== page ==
Basically, creating a scenario where the "is he or isn't he" conversation around a character's death is more important than actual storytelling -- again, especially when we all know that he isn't -- is not-so-great news for everyone involved. Jon Snow'ing isn't a whole lot of fun for the fans, who are being lied to by the shows they love; for the creators, who are potentially being forced to do the talking-down by networks who think that fandoms love death and cliffhangers; or for the actors -- Steve Yuen was barred from social media and basically leaving his Atlanta apartment in those few weeks of "Walking Dead" hell, and poor Harington spent his Belfast summer having to apologize to fans for not being allowed to take photos. (The dead don't show up in pictures, after all.)
Now, this isn't to say that you can't ever give a character a near-death experience (or, on a supernatural show like "Buffy" or "Game of Thrones," a back-from-the-dead experience). We obviously haven't seen Season 6 of "Game of Thrones" yet, and there's a very good chance that Jon's death will have rich, lasting consequences that add to his story. That's not the problem.
The problem is that shows like "Game of Thrones" and "Walking Dead" are relying too heavily on Big Moments like death to keep their audiences interested, and that these shows need to find ways to move the narrative past those humps without pulling massive fake-outs.
Again -- I'm not saying that a near-death experience can't have merit. It's just that, if you plan to bring a beloved actor back, you maybe shouldn't spend weeks or months at a time teasing an audience that is smart enough to figure out that you're pulling their leg. And you definitely shouldn't rely on a Jon Snow cliffhanger alone to keep us interested. Just this past year, Lena Headey's Cersei just had her best season yet, and Arya (Maisie Williams) went freakin' blind. We're already on board!
If that wasn't enough, mere weeks after The Glenn Thing, "The Leftovers" did a back-from-the-dead episode -- without resorting to tricks to manipulate its audience; without marketing it as the CANNOT MISS moment of the season. The series fake-killed its leading man, Kevin (Justin Theroux), resulting in one of the most bizarrely wonderful episodes of television this year. (Let's just say it involved a hotel-set purgatory, International Assassins, and throwing children down a well.)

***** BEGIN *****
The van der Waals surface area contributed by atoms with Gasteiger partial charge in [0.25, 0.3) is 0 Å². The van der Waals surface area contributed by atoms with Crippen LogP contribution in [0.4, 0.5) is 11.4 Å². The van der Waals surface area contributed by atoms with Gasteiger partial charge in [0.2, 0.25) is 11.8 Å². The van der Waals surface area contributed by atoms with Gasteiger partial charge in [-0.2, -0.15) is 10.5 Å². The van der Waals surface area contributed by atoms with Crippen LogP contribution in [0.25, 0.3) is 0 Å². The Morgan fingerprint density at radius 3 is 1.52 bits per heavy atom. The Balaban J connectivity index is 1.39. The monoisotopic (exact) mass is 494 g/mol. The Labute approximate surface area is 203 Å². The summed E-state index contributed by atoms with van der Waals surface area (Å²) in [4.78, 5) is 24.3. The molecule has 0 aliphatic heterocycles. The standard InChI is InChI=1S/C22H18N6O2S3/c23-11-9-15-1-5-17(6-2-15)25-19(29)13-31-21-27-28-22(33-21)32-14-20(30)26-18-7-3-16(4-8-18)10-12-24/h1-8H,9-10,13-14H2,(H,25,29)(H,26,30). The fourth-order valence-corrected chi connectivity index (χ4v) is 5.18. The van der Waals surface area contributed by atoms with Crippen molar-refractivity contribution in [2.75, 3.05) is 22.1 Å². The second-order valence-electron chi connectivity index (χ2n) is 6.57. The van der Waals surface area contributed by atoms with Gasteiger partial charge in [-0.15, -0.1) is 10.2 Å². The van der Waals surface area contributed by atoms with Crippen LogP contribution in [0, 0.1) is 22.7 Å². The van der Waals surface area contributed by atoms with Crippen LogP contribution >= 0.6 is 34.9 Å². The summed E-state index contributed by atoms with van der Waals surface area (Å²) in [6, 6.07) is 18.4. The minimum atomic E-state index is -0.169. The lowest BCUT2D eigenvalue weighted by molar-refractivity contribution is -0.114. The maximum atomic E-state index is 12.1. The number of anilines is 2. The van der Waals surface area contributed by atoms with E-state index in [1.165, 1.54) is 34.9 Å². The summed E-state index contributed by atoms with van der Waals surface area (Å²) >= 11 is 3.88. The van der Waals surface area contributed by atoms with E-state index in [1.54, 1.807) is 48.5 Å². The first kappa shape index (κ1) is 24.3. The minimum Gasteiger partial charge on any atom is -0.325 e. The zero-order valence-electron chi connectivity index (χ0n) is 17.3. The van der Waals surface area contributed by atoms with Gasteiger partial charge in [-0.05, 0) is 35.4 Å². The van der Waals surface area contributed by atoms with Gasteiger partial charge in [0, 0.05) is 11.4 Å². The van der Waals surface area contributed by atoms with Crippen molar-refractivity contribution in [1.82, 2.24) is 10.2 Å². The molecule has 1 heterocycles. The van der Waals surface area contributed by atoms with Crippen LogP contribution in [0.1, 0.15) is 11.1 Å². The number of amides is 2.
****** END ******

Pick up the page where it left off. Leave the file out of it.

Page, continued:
It held dramatic weight, fit with the tone of the show, and -- most importantly -- did not ask its audience to ride a cliffhanger wave, in a cheap attempt to get them to feel things. The end of his "death" episode made it clear that Kevin was currently dead, but a mysterious and spiritual character dragging his body away also let us know immediately that there would be more to this story.
(ASIDE: The best part of "Leftovers" happening so close to Glenn is that showrunner Damon Lindelof called out "Walking Dead," hard. "You will see Kevin, or parts of Kevin, possibly memories of Kevin, Kevin's jogging pants, maybe another character named Kevin, an adolescent game entitled 'Seven Minutes in Kevin,' and/or, but not necessarily literally, the ACTUAL Kevin, again. And soon. #GlennLives," he sent Hitfix's Alan Sepinwall in a statement, clearly mocking "Walking Dead" showrunner Scott Gimple's quotes from weeks before. Ouch.)
So, yes, there are still some genre shows out there that are handling brushes with death in fresh and interesting ways; ways that have more to do with growth of characters than knee-jerk reactions from viewers.
The test now will be to wait and see whether or not blockbuster shows like "Walking Dead" and "Game of Thrones" -- and the many smaller shows that wish they could pull the numbers of "Walking Dead" and "Game of Thrones" -- listen to their aggrieved audiences and change their ways, or if they keep on relying on death to keep things interesting.
They'll undoubtedly have many opportunities in the very near future -- they've been teasing a body in a grave on "Arrow," for example, and "Walking Dead" might very soon find a main character in the path of a spiky bat. It will be very unfortunate for the owner of the brain that gets splattered by said bat, but if these shows want to gain our trust back, they'll either have to actually kill these characters for the sake of some real storytelling, or just find new and exciting ways to challenge them that don't necessarily involve death.
Either way, being cynical is just no fun.